The OS began in the summer of 2010, when hosting provider Rackspace announced it was releasing its code for cloud infrastructure, and the National Aeronautics and Space Administration said it would provide its open-source cloud computing project, Nebula, to the initiative. Nebula was developed by NASA in 2008, as a way of providing additional data centers for NASA scientists and engineers.

Tell Us What You Think
Comment:

Name:



 Cloud Computing
1. IBM Adds Disaster Recovery to SoftLayer
2. VMware Rolls Out DR-as-a-Service
3. Red Hat Unveils OpenShift Marketplace
4. Dropbox Rolls Out Business Service
5. AWS Launches Cost Explorer Utility




 Most Popular Articles
1. BlackBerry Drops T-Mobile After Nasty Spat
2. Cisco, IBM Launch Internet of Things Consortium
3. Salesforce CRM Gets Industry Specific for Internet of Customers
4. Intel Bets on Cloudera for Big Data Analytics
5. SAP HANA Data Warehouse App Gets Faster Analytics

Have an informed opinion on this story?
Send a Letter to the Editor.
We want to know what you think.
Send us your Feedback.

 Related Topics  Latest News & Special Reports

  Galaxy S5 Phone: Less Can Be More
  Heartbleed Exploit Could Cost Millions
  Poll: A Mix of Feelings on Future Tech
  Google, Rockstar Suit Stays in Calif.
  Michaels: Nearly 3M Cards Breached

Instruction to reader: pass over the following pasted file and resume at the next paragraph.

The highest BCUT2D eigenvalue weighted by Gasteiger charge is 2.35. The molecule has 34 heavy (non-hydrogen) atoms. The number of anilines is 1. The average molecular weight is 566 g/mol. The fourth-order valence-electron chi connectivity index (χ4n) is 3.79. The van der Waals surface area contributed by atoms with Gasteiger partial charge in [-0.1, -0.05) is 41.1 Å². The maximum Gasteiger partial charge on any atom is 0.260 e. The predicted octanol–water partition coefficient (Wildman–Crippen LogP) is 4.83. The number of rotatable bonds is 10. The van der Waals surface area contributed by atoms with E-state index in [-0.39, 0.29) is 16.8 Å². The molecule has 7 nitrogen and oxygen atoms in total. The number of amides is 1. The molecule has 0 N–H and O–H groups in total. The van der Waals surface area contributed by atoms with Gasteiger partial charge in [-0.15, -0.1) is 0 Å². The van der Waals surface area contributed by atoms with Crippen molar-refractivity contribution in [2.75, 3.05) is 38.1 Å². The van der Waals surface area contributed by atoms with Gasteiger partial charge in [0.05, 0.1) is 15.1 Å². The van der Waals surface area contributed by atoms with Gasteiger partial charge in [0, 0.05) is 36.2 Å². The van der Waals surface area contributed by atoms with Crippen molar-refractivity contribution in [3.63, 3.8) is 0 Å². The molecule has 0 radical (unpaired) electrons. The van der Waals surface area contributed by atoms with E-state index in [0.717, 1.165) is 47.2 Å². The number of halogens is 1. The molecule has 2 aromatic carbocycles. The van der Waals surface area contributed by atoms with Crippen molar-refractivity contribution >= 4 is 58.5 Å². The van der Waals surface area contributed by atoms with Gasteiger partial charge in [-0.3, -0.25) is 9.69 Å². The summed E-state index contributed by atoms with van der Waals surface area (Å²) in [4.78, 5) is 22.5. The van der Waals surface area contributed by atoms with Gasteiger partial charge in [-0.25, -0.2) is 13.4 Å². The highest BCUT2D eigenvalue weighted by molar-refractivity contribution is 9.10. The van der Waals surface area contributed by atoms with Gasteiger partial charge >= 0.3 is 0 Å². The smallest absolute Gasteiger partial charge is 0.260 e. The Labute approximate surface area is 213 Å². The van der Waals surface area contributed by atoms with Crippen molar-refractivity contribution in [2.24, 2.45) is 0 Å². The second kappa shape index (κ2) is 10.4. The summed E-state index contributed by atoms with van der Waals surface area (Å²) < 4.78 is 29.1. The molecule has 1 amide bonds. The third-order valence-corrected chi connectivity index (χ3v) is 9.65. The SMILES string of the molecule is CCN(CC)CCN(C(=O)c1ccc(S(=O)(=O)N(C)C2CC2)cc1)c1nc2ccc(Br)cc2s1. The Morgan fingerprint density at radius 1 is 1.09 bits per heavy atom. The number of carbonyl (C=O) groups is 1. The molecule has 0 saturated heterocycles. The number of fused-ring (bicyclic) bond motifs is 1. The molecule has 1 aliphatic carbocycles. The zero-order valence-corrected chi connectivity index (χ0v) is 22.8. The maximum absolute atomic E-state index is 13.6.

Technology Marketplace
Business Intelligence
Get real-time, cloud-based information services with Neustar.
 
Cloud Computing
Next Generation Data Center Is Here! Vblock™ Systems from VCE
 
Contact Centers
HP delivers the future of the contact center with HP Qfiniti 10.
 
Data Storage
Next Generation Data Center Is Here! Vblock™ Systems from VCE
Barium Ferrite (BaFe) is the future of tape.
2.5" Enterprise-class SATA & SAS SSDs for server & storage applications
 
Enterprise Hardware
Barium Ferrite (BaFe) is the future of tape.
2.5" Enterprise-class SATA & SAS SSDs for server & storage applications
 
Hardware
Protect your network with APC Smart-UPS battery backup
 
Network Security
Protect your network with APC Smart-UPS battery backup
 

Network Security Spotlight
Heartbleed Could Cost Millions, Could Have Been Prevented
Early estimates of Heartbleed’s cost to enterprises are running in the millions. The reason: revoking all the SSL certificates the bug exposed will come at a very hefty price. Some say it all could have been avoided.
 
Michaels Says Nearly 3M Credit, Debit Cards Breached
Arts and crafts retail giant Michaels Stores has confirmed that a data breach at its POS terminals from May 2013 to Jan. 2014 may have exposed nearly 3 million customer credit and debit cards.